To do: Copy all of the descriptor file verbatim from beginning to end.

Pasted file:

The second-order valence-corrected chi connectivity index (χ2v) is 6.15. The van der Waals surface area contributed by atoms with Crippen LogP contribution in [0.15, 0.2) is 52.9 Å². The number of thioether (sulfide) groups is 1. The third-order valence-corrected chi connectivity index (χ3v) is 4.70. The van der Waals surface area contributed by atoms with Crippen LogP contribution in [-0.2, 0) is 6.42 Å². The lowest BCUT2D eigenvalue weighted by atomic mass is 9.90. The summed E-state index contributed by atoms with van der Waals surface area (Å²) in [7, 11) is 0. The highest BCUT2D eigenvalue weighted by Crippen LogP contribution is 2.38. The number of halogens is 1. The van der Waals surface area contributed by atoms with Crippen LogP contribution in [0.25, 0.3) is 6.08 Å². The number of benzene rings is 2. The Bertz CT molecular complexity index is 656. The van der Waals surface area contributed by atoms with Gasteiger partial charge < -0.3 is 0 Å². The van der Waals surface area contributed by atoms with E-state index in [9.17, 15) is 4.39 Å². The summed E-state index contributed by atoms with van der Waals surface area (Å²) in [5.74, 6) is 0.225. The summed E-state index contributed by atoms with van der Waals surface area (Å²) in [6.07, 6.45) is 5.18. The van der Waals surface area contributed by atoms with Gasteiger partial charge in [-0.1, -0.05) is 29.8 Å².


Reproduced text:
The second-order valence-corrected chi connectivity index (χ2v) is 6.15. The van der Waals surface area contributed by atoms with Crippen LogP contribution in [0.15, 0.2) is 52.9 Å². The number of thioether (sulfide) groups is 1. The third-order valence-corrected chi connectivity index (χ3v) is 4.70. The van der Waals surface area contributed by atoms with Crippen LogP contribution in [-0.2, 0) is 6.42 Å². The lowest BCUT2D eigenvalue weighted by atomic mass is 9.90. The summed E-state index contributed by atoms with van der Waals surface area (Å²) in [7, 11) is 0. The highest BCUT2D eigenvalue weighted by Crippen LogP contribution is 2.38. The number of halogens is 1. The van der Waals surface area contributed by atoms with Crippen LogP contribution in [0.25, 0.3) is 6.08 Å². The number of benzene rings is 2. The Bertz CT molecular complexity index is 656. The van der Waals surface area contributed by atoms with Gasteiger partial charge < -0.3 is 0 Å². The van der Waals surface area contributed by atoms with E-state index in [9.17, 15) is 4.39 Å². The summed E-state index contributed by atoms with van der Waals surface area (Å²) in [5.74, 6) is 0.225. The summed E-state index contributed by atoms with van der Waals surface area (Å²) in [6.07, 6.45) is 5.18. The van der Waals surface area contributed by atoms with Gasteiger partial charge in [-0.1, -0.05) is 29.8 Å².